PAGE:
Monday, 19 March 2012

It's Good To See Eliza Here

There's strong competition for the toddler pound in our local community, but one group has gone too far. 

One of the big challenges of office life is giving meaning to your day so you're not fire fighting the whole time. Having the ability to carve out identifiable time and space can make or break a career. At heart, I always thought that's what having a strategy was really all about.   

No surprise, life at home with the kids presents the same challenge. It's easy to find yourself spending the whole day calming tantrums and chasing peas around the floor. Having a purpose to the day, and getting out and about is vital. Luckily, our village is not short on things to do with small children. 

"...there is no messy play club."

[SPOILER ALERT: I'd like to stress that I have huge respect for all who run the groups below and they are a life line for me and many others. Any mild mocking should be taken entirely at my own expense.]

Toddlers (£2) on a Monday is a no nonsense affair. If it was a cup of coffee, it would be nescafe and infact that's what's on offer. Up to ten babies and toddlers plus mums and occasional dads in the local cricket pavillion. Sometimes the older kids roam the room grabbing toys, sometimes the babies take over and the smell of trapped poo is overpowering. 

Messy Play (£1), Tuesdays, seems to be a bit of a village institution. It's on every other week with occasional gaps for holidays. There's a sense of expectation and genuine excitement when details of the next date are released. People will catch your eye in the playground and say the delicious phrase, "Messy Play, it's on!" Held in the Baptist Hall with different activities laid out: sand pit, painting etc. Then a story (usually Bible based) and a sing song. If it was a coffee, it would be a nice but overfull  cup of filter. Though as you'd expect, they serve instant. 

Recently, it looks like the local CofE have spotted a gap in the market for the every other Tuesday slot when 'Messy' (as I've now learnt to call it) is not on. So they've launched 'Bears and Prayers', with songs, stories, prayers and playtime. Now, I'm not what you'd call an alpha male. If I was a cup of coffee, I'd be a latte not a machiato. But this one is over even my manhood limit. I just can't bring myself to go to a group called Bears and Prayers. I mean for goodness sake, I used to work for someone who worked for someone who worked for the Director General of the BBC (well, until we all got restructured). I've spent hundreds of thousands of pounds on pointless software at the click of my fingers. I've nodded at Jim Naughtie in the lifts of Broadcasting House, and he's nodded back! I have a reputation to maintain. So Eliza (who'd probably love it) won't get to see this one in action. Sorry Eliza.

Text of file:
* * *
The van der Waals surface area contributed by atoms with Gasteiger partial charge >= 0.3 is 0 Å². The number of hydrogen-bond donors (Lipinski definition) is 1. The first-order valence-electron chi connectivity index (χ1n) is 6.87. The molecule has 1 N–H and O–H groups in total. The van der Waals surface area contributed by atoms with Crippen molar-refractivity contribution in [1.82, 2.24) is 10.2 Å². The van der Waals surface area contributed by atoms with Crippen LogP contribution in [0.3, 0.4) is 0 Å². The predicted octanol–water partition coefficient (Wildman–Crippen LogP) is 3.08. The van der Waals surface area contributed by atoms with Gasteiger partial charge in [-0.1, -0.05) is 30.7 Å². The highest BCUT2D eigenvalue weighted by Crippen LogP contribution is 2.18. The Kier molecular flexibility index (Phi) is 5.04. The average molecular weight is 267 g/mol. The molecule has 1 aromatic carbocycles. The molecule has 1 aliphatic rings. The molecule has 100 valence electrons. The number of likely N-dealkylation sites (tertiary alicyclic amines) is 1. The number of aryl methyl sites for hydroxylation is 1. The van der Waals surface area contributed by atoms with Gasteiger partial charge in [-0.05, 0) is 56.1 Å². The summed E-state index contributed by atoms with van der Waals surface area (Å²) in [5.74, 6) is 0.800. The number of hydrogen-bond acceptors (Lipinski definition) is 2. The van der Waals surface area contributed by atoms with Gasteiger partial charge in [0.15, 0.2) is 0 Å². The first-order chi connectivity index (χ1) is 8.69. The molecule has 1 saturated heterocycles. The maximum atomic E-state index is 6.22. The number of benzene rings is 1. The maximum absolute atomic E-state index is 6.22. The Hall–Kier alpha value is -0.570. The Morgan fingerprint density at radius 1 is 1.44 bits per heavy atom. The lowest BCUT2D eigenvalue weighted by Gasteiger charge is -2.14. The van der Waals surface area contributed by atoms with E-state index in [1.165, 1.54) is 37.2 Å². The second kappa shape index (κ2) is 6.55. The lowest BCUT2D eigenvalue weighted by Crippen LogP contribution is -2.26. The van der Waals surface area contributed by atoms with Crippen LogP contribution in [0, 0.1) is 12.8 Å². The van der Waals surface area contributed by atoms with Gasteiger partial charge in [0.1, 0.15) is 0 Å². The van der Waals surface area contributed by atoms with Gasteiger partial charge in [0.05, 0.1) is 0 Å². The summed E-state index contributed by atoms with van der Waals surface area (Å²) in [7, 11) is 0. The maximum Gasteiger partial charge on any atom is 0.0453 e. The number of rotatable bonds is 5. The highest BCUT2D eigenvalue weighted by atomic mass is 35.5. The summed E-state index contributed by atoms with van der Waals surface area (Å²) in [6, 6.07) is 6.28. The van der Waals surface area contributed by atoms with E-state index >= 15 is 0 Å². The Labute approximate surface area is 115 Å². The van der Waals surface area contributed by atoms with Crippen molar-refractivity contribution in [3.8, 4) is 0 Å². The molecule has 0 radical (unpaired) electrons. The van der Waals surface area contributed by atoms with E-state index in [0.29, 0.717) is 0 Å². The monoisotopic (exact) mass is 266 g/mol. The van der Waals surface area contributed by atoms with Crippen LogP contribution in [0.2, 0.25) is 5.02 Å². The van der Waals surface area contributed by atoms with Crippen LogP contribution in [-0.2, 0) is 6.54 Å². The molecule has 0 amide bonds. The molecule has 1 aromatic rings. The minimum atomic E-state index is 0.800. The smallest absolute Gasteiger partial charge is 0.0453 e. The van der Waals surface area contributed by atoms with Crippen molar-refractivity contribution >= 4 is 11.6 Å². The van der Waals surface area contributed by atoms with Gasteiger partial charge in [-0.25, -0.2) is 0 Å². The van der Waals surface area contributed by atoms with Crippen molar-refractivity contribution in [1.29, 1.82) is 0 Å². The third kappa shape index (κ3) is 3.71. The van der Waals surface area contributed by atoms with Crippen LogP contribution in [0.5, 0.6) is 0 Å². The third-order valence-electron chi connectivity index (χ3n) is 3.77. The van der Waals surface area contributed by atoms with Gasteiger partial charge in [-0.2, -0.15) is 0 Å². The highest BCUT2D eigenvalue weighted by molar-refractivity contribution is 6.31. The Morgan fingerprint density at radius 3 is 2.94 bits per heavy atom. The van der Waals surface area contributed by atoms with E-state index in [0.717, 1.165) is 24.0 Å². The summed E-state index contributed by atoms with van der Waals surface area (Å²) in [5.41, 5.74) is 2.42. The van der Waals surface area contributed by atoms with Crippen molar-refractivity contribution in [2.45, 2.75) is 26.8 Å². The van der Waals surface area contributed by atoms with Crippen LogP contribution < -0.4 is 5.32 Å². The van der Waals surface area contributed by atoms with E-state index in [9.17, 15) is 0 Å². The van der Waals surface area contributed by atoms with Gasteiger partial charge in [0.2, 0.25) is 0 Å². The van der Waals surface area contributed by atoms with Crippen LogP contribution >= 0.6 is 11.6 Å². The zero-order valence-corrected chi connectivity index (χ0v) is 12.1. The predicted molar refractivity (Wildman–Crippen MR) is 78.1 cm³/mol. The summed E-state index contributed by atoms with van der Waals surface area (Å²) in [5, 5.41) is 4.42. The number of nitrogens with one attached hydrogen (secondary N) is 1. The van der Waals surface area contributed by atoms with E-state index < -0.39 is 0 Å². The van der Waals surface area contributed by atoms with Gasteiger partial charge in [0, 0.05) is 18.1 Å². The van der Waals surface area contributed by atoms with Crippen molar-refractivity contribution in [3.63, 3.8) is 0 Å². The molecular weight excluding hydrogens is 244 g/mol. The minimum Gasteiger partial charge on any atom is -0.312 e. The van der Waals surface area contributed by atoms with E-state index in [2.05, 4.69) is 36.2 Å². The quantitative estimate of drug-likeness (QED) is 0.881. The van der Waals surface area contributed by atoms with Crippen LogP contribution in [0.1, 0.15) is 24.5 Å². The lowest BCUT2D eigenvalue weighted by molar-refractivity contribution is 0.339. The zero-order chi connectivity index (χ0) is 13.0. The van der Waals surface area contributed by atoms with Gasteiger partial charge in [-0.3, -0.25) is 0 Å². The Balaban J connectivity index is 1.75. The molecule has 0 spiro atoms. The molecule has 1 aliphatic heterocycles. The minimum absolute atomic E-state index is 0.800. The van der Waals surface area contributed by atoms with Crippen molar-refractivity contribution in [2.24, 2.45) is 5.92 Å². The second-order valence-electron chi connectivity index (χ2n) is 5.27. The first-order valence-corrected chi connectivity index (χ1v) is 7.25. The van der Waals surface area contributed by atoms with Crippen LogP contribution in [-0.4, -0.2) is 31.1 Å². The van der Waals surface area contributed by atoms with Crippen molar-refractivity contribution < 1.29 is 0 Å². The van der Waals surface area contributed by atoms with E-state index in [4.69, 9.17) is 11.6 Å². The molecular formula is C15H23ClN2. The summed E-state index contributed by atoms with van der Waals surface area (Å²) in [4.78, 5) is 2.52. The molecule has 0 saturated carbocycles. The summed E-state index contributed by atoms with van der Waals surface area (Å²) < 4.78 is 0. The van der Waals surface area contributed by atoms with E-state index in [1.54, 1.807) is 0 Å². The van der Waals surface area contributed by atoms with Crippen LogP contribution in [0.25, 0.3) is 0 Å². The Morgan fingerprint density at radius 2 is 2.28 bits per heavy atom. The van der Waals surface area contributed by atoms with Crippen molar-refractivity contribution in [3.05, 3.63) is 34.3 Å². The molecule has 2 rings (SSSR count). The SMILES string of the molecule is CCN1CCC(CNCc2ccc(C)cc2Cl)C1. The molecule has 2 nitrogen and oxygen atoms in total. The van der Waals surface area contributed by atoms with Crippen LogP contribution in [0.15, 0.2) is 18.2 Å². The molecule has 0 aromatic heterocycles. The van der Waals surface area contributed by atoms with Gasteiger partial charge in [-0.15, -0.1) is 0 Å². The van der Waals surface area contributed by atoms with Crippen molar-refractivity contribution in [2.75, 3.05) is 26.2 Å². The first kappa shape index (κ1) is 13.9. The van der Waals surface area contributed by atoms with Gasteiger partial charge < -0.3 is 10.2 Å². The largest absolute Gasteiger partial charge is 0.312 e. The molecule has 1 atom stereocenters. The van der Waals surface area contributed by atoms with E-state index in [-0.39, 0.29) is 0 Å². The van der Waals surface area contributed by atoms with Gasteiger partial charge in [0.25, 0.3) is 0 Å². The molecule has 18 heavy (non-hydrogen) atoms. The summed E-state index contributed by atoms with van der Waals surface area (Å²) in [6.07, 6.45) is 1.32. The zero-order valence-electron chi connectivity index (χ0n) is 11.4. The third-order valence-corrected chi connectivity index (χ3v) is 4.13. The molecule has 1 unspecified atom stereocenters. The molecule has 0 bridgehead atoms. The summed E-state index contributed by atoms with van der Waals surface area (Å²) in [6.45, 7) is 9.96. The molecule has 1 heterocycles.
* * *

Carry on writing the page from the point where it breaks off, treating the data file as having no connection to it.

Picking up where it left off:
But, she will always get a place at Jumblies (£1.50). Held in a church in the next village along on a Wednesday, it's a very slick baby music group. Two sessions so you can choose your time. You get a name badge on the way in for you and offspring. The songs are themed to help give it purpose, and best of all we always start with a sung introduction for each child...

"It's good to see Robbie here,
It's good to see Eliza here,
It's good to see Sarah here,
how are you today?"

Now that's something I'd happily take back to working life. All good meetings start with everyone introducing themselves. Imagine how much more ice would break if it was sung? 

"You have to choose between the church and the pub..."

Earlier this week, a woman sidled up to me in the playground and gave me a key. Apparently I put my name down on a list and I'm 'opening up' for Toddlers on Monday. I have to unlock, buy the fruit for snack time and bring the milk for teas and coffees. It's a clever idea, I feel more involved already.  

All these groups are of course a huge help to a family like us finding our feet in a new location. It's also interesting to see the Churches reaching out to folk who I'd guess rarely set foot in the door on a Sunday. I think rural, or even semi-rural communities need the Church. As the song line has it, move to the country and you have to choose between the pub or the church. Pubs are rubbish for toddlers and with the Church declining, that just leaves the off licence. The novelty of the 5 'o' clock beer because I'm at home and I can hasn't worn off yet, and I don't think I'm the only dad to use it as an occasional way to structure the day. But it's not a strategy I'm keen to rely on with a toddler in tow, so I won't be founding the Beers and Tears group just yet.  

1 comment:

  1. I'd give Beers and Tears a try. Like most grown up socials, you have make everyone leave just before the tears! (Have given you shameless plug over at 'MakerynotFakery')